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History remade: Huntsville opens new Get-A-Way Skatepark and Kids Space Playground

Published on September 13, 2023

One of the most extensive recreation projects undertaken in the City of Huntsville was unveiled at John Hunt Park on Wednesday when Get-A-Way Skatepark and Kids Space Playground opened to the public, following a ribbon-cutting ceremony.

“These public projects have exceeded all our expectations,” said Mayor Tommy Battle. “While they may dramatically differ in function, both were conceived, created and financially made possible by passionate people who believed in them and worked for them. Through these public-private partnerships, generations of young people will have world-class spaces to play.”

Ramping up recreation

The idea for a new skatepark began with local businessman, Paul Gierow, who contributed $1 million to the Community Foundation of Greater Huntsville to kickstart the project. Gierow was well-known as one of the best skateboarders in Alabama during the early 1980s and could often be found at The Get-A-Way, which revolutionized skatepark design when it opened on Leeman Ferry Road in 1979.

“I’m pleased that the community and City came together to build a world-class skatepark that everyone can enjoy,” said Gierow.

“This public/private partnership between the City of Huntsville and the Community Foundation and its donors can serve as a model for how generosity can help shape the future of our community,” Community Foundation CEO Melissa Thompson added.

Others quickly got on board to support the project. The initiative received a $10,000 grant from The Skatepark Project, a national advocacy group founded by skateboarding legend Tony Hawk. Another industry leader, Team Pain Skate Parks, was brought in to design the 52,000-square-foot complex.

The result pays tribute to the original design while delivering modern features that are exciting to both street and Olympic-style skateboarders. Some of those features include a clover bowl, a snake run with depths ranging from three to 10 feet, a ¾ pipe, and a large street plaza.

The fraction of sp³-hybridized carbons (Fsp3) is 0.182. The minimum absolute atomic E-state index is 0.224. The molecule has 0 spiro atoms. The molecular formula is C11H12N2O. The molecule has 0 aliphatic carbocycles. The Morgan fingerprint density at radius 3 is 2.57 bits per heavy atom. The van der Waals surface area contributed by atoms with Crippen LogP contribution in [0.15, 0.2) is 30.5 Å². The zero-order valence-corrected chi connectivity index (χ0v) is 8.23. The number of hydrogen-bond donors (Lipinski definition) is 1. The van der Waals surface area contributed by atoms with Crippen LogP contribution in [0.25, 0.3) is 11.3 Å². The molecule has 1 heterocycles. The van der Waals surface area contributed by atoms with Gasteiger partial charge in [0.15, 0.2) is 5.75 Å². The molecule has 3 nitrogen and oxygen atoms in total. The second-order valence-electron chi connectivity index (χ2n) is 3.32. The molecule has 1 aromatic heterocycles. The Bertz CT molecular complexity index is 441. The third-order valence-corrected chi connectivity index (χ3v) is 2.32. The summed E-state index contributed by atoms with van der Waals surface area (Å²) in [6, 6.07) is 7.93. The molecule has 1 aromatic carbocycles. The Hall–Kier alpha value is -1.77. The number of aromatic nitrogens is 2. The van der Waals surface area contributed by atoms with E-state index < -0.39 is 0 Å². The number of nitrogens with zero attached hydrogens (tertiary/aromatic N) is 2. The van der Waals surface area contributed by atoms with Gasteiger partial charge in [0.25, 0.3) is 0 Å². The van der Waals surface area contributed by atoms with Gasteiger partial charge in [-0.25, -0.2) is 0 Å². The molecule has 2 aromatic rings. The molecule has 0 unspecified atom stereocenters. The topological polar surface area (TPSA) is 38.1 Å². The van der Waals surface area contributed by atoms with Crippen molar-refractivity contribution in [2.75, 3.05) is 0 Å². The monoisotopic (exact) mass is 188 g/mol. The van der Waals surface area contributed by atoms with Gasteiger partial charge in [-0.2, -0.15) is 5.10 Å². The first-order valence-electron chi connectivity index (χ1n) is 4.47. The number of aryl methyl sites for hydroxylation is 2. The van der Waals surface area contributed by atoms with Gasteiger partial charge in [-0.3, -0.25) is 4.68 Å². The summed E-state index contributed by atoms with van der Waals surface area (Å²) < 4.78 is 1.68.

Curt Baker served as construction project manager for Team Pain.

“The original Get-A-Way in Huntsville was one of the best skateparks in the country, a true oasis of fun,” he said. “Team Pain Skate Parks is thrilled and honored that we were able to design and build the new Get-A-Away skatepark to continue the tradition for another generation.”

Launching a new space to play

Next door but separate from the skatepark is another project with deep community roots. The new Kids Space has reopened after an extensive renovation. The original structure was built nearly 28 years ago through a volunteer effort. It served generations of children, but time took its toll on the wooden design until repairs were no longer feasible. Another issue was accessibility.

“The new Kids Space is designed for children of all ages and abilities to enjoy,” said Parks & Recreation Director James Gossett. “The open layout and special surfacing allow easy movement from one area to another, the equipment is inclusive and fun, and the fencing adds an additional layer of safety.”

The playground is a celebration of Huntsville’s past, present and future. Three themed areas offer endless opportunities for imaginations to soar from “Early Huntsville” to the “Space Race” and “Future Exploration.” Some special features include a play cabin, sky bridge, ropes course and embankment slide. A memorial made of donor bricks saved from the original site will open at a later date.

Together, the playground and skatepark cover nearly five acres at John Hunt Park at a combined construction cost of $6.8 million. The contractors were Miller & Miller, Inc., Outdoor Solutions and Schoel Engineering.

Both projects include ample parking, landscaping, shade installations, seating and water stations. In addition, the existing restroom facility received a complete renovation. City leaders are excited for the public to experience all the projects have to offer, whether that’s a slide down the rocket at Kids Space or a boardslide on the rails at Get-A-Way Skatepark.

A group of adults clap and cheer after cutting the green ribbon at the opening of a skate park and kids playground